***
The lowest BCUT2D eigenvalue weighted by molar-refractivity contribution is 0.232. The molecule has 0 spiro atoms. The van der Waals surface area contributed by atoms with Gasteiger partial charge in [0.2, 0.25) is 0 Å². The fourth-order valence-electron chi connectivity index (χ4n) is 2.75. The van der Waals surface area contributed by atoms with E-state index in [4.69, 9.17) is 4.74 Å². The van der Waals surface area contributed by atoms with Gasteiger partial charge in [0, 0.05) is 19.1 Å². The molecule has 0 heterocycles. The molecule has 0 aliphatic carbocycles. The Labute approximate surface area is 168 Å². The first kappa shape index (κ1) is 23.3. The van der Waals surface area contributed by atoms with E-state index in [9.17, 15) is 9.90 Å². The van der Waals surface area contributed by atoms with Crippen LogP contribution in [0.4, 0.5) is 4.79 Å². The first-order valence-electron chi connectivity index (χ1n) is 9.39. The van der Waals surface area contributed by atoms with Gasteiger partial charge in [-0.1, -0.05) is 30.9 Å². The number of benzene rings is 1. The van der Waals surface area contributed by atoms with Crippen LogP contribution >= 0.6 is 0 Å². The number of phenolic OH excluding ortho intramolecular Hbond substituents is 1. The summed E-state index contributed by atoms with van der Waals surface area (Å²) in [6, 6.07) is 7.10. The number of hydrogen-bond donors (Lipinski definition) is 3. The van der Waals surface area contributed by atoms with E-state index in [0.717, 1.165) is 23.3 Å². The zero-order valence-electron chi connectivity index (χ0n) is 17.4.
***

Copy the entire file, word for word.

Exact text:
The lowest BCUT2D eigenvalue weighted by molar-refractivity contribution is 0.232. The molecule has 0 spiro atoms. The van der Waals surface area contributed by atoms with Gasteiger partial charge in [0.2, 0.25) is 0 Å². The fourth-order valence-electron chi connectivity index (χ4n) is 2.75. The van der Waals surface area contributed by atoms with E-state index in [4.69, 9.17) is 4.74 Å². The van der Waals surface area contributed by atoms with Gasteiger partial charge in [0, 0.05) is 19.1 Å². The molecule has 0 heterocycles. The molecule has 0 aliphatic carbocycles. The Labute approximate surface area is 168 Å². The first kappa shape index (κ1) is 23.3. The van der Waals surface area contributed by atoms with E-state index in [9.17, 15) is 9.90 Å². The van der Waals surface area contributed by atoms with Crippen LogP contribution in [0.4, 0.5) is 4.79 Å². The first-order valence-electron chi connectivity index (χ1n) is 9.39. The van der Waals surface area contributed by atoms with Gasteiger partial charge in [-0.1, -0.05) is 30.9 Å². The number of benzene rings is 1. The van der Waals surface area contributed by atoms with Crippen LogP contribution >= 0.6 is 0 Å². The number of phenolic OH excluding ortho intramolecular Hbond substituents is 1. The summed E-state index contributed by atoms with van der Waals surface area (Å²) in [6, 6.07) is 7.10. The number of hydrogen-bond donors (Lipinski definition) is 3. The van der Waals surface area contributed by atoms with E-state index in [0.717, 1.165) is 23.3 Å². The zero-order valence-electron chi connectivity index (χ0n) is 17.4.